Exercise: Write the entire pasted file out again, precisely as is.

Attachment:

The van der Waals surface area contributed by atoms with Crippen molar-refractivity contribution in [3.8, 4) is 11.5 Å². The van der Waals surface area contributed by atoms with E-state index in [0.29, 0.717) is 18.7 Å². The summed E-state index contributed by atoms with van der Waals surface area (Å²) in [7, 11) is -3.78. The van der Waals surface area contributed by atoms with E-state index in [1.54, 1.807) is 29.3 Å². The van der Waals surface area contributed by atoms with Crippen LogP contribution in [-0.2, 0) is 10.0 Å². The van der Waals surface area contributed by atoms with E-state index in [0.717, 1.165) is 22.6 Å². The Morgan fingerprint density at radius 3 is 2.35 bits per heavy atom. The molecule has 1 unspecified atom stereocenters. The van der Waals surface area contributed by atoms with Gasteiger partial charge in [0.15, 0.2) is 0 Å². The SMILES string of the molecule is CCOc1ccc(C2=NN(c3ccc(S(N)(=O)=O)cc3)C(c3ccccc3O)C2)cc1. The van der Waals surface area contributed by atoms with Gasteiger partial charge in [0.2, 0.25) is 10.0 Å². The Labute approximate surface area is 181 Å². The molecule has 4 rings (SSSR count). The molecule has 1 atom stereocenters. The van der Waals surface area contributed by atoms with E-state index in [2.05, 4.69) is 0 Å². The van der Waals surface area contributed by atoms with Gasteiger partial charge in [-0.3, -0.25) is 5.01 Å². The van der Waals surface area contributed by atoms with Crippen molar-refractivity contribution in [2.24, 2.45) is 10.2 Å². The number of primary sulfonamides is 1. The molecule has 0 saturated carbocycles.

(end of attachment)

The van der Waals surface area contributed by atoms with Crippen molar-refractivity contribution in [3.8, 4) is 11.5 Å². The van der Waals surface area contributed by atoms with E-state index in [0.29, 0.717) is 18.7 Å². The summed E-state index contributed by atoms with van der Waals surface area (Å²) in [7, 11) is -3.78. The van der Waals surface area contributed by atoms with E-state index in [1.54, 1.807) is 29.3 Å². The van der Waals surface area contributed by atoms with Crippen LogP contribution in [-0.2, 0) is 10.0 Å². The van der Waals surface area contributed by atoms with E-state index in [0.717, 1.165) is 22.6 Å². The Morgan fingerprint density at radius 3 is 2.35 bits per heavy atom. The molecule has 1 unspecified atom stereocenters. The van der Waals surface area contributed by atoms with Gasteiger partial charge in [0.15, 0.2) is 0 Å². The SMILES string of the molecule is CCOc1ccc(C2=NN(c3ccc(S(N)(=O)=O)cc3)C(c3ccccc3O)C2)cc1. The van der Waals surface area contributed by atoms with Gasteiger partial charge in [0.2, 0.25) is 10.0 Å². The Labute approximate surface area is 181 Å². The molecule has 4 rings (SSSR count). The molecule has 1 atom stereocenters. The van der Waals surface area contributed by atoms with E-state index in [2.05, 4.69) is 0 Å². The van der Waals surface area contributed by atoms with Gasteiger partial charge in [-0.3, -0.25) is 5.01 Å². The van der Waals surface area contributed by atoms with Crippen molar-refractivity contribution in [2.24, 2.45) is 10.2 Å². The number of primary sulfonamides is 1. The molecule has 0 saturated carbocycles.